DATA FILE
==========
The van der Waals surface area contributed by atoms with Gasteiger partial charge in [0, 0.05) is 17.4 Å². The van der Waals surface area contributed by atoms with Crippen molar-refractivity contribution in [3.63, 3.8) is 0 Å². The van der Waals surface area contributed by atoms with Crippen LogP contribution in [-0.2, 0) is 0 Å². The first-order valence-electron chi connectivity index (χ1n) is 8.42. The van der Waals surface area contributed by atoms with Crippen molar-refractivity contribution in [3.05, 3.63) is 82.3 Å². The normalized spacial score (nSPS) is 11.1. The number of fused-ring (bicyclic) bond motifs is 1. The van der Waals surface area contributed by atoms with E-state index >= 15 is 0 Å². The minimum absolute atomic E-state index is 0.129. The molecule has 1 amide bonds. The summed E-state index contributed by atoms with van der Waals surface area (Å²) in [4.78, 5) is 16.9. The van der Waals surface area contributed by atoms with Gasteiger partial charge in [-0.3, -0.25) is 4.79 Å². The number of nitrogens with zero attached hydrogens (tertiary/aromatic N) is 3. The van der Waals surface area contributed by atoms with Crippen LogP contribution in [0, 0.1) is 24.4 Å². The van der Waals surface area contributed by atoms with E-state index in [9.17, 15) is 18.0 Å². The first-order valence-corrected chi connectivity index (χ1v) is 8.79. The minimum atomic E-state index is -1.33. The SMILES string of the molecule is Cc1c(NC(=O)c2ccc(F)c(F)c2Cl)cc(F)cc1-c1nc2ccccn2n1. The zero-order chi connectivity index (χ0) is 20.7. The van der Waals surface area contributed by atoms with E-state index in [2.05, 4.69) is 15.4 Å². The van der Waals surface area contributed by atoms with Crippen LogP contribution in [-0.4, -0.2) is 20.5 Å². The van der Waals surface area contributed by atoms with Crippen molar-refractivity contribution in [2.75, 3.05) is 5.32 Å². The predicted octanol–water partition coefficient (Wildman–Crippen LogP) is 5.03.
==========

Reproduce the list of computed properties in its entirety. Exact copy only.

The van der Waals surface area contributed by atoms with Gasteiger partial charge in [0, 0.05) is 17.4 Å². The van der Waals surface area contributed by atoms with Crippen molar-refractivity contribution in [3.63, 3.8) is 0 Å². The van der Waals surface area contributed by atoms with Crippen LogP contribution in [-0.2, 0) is 0 Å². The first-order valence-electron chi connectivity index (χ1n) is 8.42. The van der Waals surface area contributed by atoms with Crippen molar-refractivity contribution in [3.05, 3.63) is 82.3 Å². The normalized spacial score (nSPS) is 11.1. The number of fused-ring (bicyclic) bond motifs is 1. The van der Waals surface area contributed by atoms with E-state index >= 15 is 0 Å². The minimum absolute atomic E-state index is 0.129. The molecule has 1 amide bonds. The summed E-state index contributed by atoms with van der Waals surface area (Å²) in [4.78, 5) is 16.9. The van der Waals surface area contributed by atoms with Gasteiger partial charge in [-0.3, -0.25) is 4.79 Å². The number of nitrogens with zero attached hydrogens (tertiary/aromatic N) is 3. The van der Waals surface area contributed by atoms with Crippen LogP contribution in [0, 0.1) is 24.4 Å². The van der Waals surface area contributed by atoms with E-state index in [9.17, 15) is 18.0 Å². The first-order valence-corrected chi connectivity index (χ1v) is 8.79. The minimum atomic E-state index is -1.33. The SMILES string of the molecule is Cc1c(NC(=O)c2ccc(F)c(F)c2Cl)cc(F)cc1-c1nc2ccccn2n1. The zero-order chi connectivity index (χ0) is 20.7. The van der Waals surface area contributed by atoms with E-state index in [2.05, 4.69) is 15.4 Å². The van der Waals surface area contributed by atoms with Crippen LogP contribution in [-0.4, -0.2) is 20.5 Å². The van der Waals surface area contributed by atoms with Crippen molar-refractivity contribution in [2.75, 3.05) is 5.32 Å². The predicted octanol–water partition coefficient (Wildman–Crippen LogP) is 5.03.